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Saving the American Dream

By Hillary Clinton, Tom Carper, and Tom Vilsack

For 230 years, Americans have been united by a simple, common dream that tomorrow will be better than today. The promise of American life, handed on through a dozen generations, rests on this basic bargain: All of us should have the opportunity to live up to our God-given potential, and the responsibility to make the most of it.

In the 20th century, that basic bargain built the greatest middle class the world has ever known. The expansion of opportunity in return for hard work and sacrifice made us the richest, safest, strongest nation on earth, and enabled us to defeat fascism and communism. We ended the last century with America's economic might at its zenith, with Americans at their most optimistic, and with nearly all who endeavored to make the most of their opportunities and talents getting ahead in life.

Over the last five years we've taken a different direction -- one that offered the greatest help to those with the most wealth, under the mistaken belief that when the wealthy do even better, the middle class will eventually get their share. But this economic philosophy has shortchanged America and failed the middle class, too. For the first time ever, we've had four straight years of rising productivity and falling incomes. Americans are earning less, while the costs of a middle-class life have soared: In the past five years, college costs are up 50 percent, health care 73 percent, and gasoline more than 100 percent.

U.S. companies and workers face new challenges because they have to compete against companies and workers from other countries that have made education the top national priority, take energy efficiency seriously, and spend half as much on health care as we do.

These trends aren't just a burden for middle-class families. They undermine our way of life, because middle-class strength and growth have been the backbone of America.

Together we can face that challenge. Throughout our history, America has responded to new challenges with a new faith in our basic bargain. The world has changed over the past 50 years, and the terms of our basic bargain must keep pace.

The chance for every American to get ahead, regardless of background, is the engine of America's economic growth and social progress. A growing economy and a growing middle class go hand in hand. To remain strong in the world, the American Dream must be strong and alive here at home. And as we continue to navigate through these changing economic times, restoring the promise of the American Dream is the central economic issue of our time.

That's why the three of us have spent the past year developing the American Dream Initiative, an opportunity agenda for the middle class and all who aspire to join it. With the help of leading thinkers from across the Democratic Party, we developed a set of new ideas for the Democratic Leadership Council's National Conversation in Denver in July. Our vision is straightforward and clear -- to leave our children a richer, safer, smarter, and stronger nation than the one we inherited. We will offer a new opportunity agenda that secures the pillars of the American Dream:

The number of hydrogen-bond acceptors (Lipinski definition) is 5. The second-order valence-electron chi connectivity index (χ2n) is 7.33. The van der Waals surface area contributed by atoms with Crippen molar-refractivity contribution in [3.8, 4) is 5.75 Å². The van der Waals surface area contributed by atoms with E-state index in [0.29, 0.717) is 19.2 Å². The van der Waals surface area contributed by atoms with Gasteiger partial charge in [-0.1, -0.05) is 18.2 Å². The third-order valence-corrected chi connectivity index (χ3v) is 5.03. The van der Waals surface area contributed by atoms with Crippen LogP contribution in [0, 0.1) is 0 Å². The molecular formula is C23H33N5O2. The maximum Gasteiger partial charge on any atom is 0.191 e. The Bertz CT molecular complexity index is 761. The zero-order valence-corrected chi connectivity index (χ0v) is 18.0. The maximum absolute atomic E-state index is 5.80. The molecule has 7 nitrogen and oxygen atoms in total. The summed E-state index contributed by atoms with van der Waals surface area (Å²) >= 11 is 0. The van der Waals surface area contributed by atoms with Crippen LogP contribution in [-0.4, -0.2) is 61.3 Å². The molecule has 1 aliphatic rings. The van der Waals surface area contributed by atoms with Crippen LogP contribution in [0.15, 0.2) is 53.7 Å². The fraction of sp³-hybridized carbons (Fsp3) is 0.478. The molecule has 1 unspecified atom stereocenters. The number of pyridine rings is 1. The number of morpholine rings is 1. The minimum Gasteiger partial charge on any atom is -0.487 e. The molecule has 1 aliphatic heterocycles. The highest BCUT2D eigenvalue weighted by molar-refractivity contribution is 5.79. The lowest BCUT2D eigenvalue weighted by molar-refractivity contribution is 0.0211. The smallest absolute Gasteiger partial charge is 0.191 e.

Every American should have the opportunity and responsibility to go to college and earn a degree, and to get the lifelong training they need.

Every worker should have the opportunity and responsibility to save for a secure retirement.

Every business should have the opportunity to grow and prosper in the strongest private economy on Earth, and the responsibility to equip workers with the same tools of success as management.

Every individual should have the opportunity and responsibility to start building wealth from day one, and the security and community that come from owning a home.

Every family should have the opportunity to afford health insurance for their children, and the responsibility to obtain it.

Of all the aspirations that make up the American Dream, perhaps the most important is the opportunity to go to college. College is the key to whether America will get ahead in a competitive world, and whether we can expand and strengthen the middle class here at home.

We propose a plan to produce one million more college graduates a year by 2015 -- so that within a decade, more than half our young people will finish college with a degree. Paid for by getting rid of wasteful business subsidies, our plan consolidates existing tax credits into a new $3,000 refundable tax credit for four years of college or training, and proposes a performance-based block grant that will enable states to reduce tuition costs and increase graduation rates. Together, these ideas will make it possible for any student willing to work part-time or perform community service to go to college for four years tuition-free.

The pillars of the American Dream -- a college degree, a home, a secure retirement, and the chance to get ahead in a growing economy -- are central to our basic values. When we demand responsibility, it makes our families, our markets, and our democracy stronger. When our success depends on how hard we work, not how well we're born, there is no limit to how high we'll reach or how far we'll go.

America needs a new direction steeped in our oldest values. The struggles of the last few years are America's past, not America's future. The American Dream has just begun.

Hillary Clinton is a U.S. senator from New York and chair of the Democratic Leadership Council's American Dream Initiative. Tom Carper is a U.S. senator from Delaware and vice chair of the DLC. Tom Vilsack is governor of Iowa and chair of the DLC.

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